A lot of Tom Hardy fans were looking forward to the new film where he plays a thickly accented schlub possessed of too much power who can’t deal with its consequences and, after leaving too much death in his wake, hits some major obstacles and faces the possibility of living out the rest of his life in powerless mediocrity. That was 2020, and we all agreed never to speak of Capone again. One year later Venom: Let There Be Carnage reminds us why Hardy rules, sometimes despite his surroundings.
Previously on Venom: Eddie Brock is a loser “journalist”. Venom is a brains-craving alien symbiote. Together, they eat crime! Or at least they used to. The slovenly duo still shares a tiny San Francisco apartment whose landlord never inspects for property damage, a fondness for Eddie’s ex Anne (Michelle Williams, back for more), their own universe separate from the Marvel Cinematic one, and Eddie’s insides, where Venom somehow fits without crushing his organs or bloating him up to size 6x, because the law of conservation of mass is useless against organic comics chemistry. This two-in-one antihero bickers and squabbles between themselves like sitcom roommates forced into their premise. Their tradeoff was worth it at first: Eddie gets access to superpowers that make him feel useful and less loserly, and in exchange Venom gets a host that keeps it fed and doesn’t collapse from its parasitic drainage. Win-win. Ish.
Eddie has to pause their feuding when he’s beckoned by a would-be interviewee: serial killer Cletus Kasady (Woody Harrelson), counting down his last days on Death Row. Before his execution made possible by an alt-timeline California governor who reinstates the death penalty specifically for him (yep, it’s just that easy!), Kasady wants to get a special message out to his number one fan, and he correctly surmises Eddie is exactly the sort of loser “journalist” to quote a madman word for cryptic word in giant headlines approved by his invisible publisher. Their prison chat is lower-security than any other serial-killer interview I’ve ever seen outside the period-specific laxness of Mindhunter, and ends with Kasady biting Eddie’s hand hard enough to taste alien contamination. Yadda yadda yadda, Carnage is let be there.
Whereas the evil symbiote in the first film, Riot, was a misbegotten third-act hybrid of man’s hubris and science run amuck, this time dueling symbiotes are the main attraction. Carnage claims his primary motive is vengeance for true love rent asunder by The MAN. Flashbacks reveal his teenage incarceration in an Evil Juvie cell next to a young lady named Frances Barreson. She may or may not be equally wicked; her larger problem is the mutant (!) power of super-screaming, which authorities probably weren’t equipped to handle in flashback times since their universe had no Charles Xavier. Then the star-crossed lovers were separated from each other evermore, alas, alack, life is so unfair to butchers. As Carnage he quickly escapes to track down the adult Frances, rename her Shriek (Naomie Harris, the Moneypenny to Daniel Craig’s Bond), and make their own happy ending, no matter how many fatalities it takes. In his mind he’s the good guy, bog-standard for today’s villains and wholly unconvincing when the mindset is this far over the edge of humanity.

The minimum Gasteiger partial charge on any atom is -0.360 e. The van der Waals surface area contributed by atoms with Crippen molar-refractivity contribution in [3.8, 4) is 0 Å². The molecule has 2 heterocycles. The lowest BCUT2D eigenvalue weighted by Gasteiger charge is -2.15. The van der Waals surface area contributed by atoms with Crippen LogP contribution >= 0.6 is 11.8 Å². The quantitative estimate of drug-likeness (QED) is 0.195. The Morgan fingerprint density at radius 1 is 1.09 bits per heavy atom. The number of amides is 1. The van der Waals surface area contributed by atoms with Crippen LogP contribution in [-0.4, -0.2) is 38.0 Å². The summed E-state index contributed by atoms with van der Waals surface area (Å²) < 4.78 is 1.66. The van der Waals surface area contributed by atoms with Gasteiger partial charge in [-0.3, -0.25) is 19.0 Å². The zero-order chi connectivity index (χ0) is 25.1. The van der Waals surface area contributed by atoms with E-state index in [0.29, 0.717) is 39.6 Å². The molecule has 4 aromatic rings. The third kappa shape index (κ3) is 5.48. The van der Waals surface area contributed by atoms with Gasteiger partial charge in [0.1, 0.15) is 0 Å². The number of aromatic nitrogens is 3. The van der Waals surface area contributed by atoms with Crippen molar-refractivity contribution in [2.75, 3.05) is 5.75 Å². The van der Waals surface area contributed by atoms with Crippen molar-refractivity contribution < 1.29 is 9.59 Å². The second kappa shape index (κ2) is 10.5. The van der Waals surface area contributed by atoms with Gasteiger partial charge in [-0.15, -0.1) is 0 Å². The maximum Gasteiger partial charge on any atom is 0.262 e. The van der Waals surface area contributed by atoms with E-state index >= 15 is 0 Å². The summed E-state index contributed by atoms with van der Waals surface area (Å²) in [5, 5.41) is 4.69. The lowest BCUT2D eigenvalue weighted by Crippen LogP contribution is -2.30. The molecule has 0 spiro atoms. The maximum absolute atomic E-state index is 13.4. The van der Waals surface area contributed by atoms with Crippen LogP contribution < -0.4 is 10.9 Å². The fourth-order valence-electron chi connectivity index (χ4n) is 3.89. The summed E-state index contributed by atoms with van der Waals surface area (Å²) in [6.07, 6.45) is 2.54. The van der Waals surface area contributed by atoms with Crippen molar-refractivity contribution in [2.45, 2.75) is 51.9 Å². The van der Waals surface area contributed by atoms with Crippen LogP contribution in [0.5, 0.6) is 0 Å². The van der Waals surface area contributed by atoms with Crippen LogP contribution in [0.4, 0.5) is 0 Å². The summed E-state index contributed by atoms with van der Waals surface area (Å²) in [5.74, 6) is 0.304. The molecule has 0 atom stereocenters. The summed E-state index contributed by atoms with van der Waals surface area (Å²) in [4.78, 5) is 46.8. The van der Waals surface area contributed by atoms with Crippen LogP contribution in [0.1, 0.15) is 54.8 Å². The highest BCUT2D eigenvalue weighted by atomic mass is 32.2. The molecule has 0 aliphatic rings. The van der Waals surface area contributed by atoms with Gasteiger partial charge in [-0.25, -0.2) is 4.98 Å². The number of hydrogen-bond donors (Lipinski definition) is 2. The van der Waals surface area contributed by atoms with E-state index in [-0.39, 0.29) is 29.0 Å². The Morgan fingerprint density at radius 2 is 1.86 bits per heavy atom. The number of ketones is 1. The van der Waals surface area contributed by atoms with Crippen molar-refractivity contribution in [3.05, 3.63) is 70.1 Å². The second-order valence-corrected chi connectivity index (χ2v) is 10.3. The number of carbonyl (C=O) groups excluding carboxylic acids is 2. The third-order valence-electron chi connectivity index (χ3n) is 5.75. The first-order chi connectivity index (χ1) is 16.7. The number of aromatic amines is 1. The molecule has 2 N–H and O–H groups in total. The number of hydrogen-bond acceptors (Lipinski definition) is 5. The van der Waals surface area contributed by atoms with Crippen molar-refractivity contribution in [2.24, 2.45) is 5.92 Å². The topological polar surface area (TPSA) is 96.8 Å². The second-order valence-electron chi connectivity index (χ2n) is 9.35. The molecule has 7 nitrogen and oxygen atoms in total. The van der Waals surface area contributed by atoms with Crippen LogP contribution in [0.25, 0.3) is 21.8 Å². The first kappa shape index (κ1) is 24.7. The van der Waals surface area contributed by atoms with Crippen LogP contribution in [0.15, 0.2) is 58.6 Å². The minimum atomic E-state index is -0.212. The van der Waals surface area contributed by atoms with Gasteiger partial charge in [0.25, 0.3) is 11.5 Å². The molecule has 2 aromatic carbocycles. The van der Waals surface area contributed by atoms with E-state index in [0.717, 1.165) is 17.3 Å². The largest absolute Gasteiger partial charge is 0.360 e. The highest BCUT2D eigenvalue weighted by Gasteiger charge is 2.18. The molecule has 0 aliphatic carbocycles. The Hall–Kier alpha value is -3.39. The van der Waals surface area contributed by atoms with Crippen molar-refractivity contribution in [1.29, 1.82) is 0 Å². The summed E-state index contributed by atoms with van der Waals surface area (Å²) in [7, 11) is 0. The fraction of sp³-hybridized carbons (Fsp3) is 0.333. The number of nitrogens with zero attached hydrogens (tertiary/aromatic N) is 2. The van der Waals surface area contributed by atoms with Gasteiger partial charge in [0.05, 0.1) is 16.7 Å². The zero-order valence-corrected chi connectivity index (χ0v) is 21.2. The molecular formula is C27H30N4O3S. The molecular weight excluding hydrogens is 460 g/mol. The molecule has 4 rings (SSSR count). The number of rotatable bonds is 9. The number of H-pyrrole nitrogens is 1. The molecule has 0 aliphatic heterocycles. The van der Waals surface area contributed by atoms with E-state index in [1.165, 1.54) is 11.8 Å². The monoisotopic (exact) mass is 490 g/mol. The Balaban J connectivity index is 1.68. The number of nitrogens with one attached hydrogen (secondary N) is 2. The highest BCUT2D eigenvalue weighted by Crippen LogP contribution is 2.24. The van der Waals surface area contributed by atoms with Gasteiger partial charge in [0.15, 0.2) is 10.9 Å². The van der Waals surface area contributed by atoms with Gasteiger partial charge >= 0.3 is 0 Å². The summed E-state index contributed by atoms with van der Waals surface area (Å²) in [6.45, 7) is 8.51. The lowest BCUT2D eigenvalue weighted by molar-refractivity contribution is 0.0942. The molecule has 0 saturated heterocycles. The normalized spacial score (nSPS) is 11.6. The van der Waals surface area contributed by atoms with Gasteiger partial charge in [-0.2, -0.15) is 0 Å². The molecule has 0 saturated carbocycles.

Evil delusions aside, at his core Carnage is a simple vessel for wanton destruction, built for popcorn flicks and comic-book slugfests. He was created in 1992 when serial killer mania swept pop culture in the wake of The Silence of the Lambs, one of a thousand Hannibal Lecter disciples, bereft of any Thomas Harris nuance and blanketed in Ben Day dots. His birth came when Marvel Comics editors realized readers loved Venom and thought to themselves: if he sells so well, what if we had two Venoms? In S.A.T. analogy terms, Spider-Man : Venom : Carnage :: The Simpsons : Family Guy : American Dad. I never got attached to him because his debut happened a year after I’d stopped collecting Amazing Spider-Man. (Same thing happened to me with Uncanny X-Men and Gambit. Never got him, never had to.)
In his early unadorned scenes, Harrelson is a firmly spooky presence behind bars as rendered in grime and shadows by cinematographer Robert Richardson (a three-time Oscar winner, two of them for Martin Scorsese films), who for one glorious half-hour helped me forget Harrelson already went full psychopath in Natural Born Killers. He’s a simpler madman than Mickey Knox, no longer intent on indicting bloodthirsty viewers for their complicity in encouraging a violent culture with their consumer dollars. The inmate Kasady at least looks cool and acts menacingly enough for Happy Halloween viewing. After the graphics department paints a Carnage skin over him and/or his stuntmen, all traces of performance are lost and he’s an interchangeable CG tentacle monster sporting Venom motifs. Post-escape, Kasady’s Southern-fried human side goes extra cornpone, goes campy with his hair and wardrobe, and demands his Joel Schumacher closeup.
At times I don’t mind the film’s self-awareness of the source material’s potential for ridiculous excess. I had high hopes that director Andy Serkis, once the MOCAP master non pareil, could steer the film toward an old-fashioned audience reaction of “How’d they do that?” as opposed to “So, uh, that’s a thing they did.” The most madcap sequence sees Carnage and Shriek in a getaway car suspended high in the air by Carnage’s appendages while tossing other vehicles around and grappling with a police helicopter. It’s a deliriously nonsensical few seconds of glory as we see what might happen if you crossed the Weasley family’s Ford Anglia with the Whomping Willow.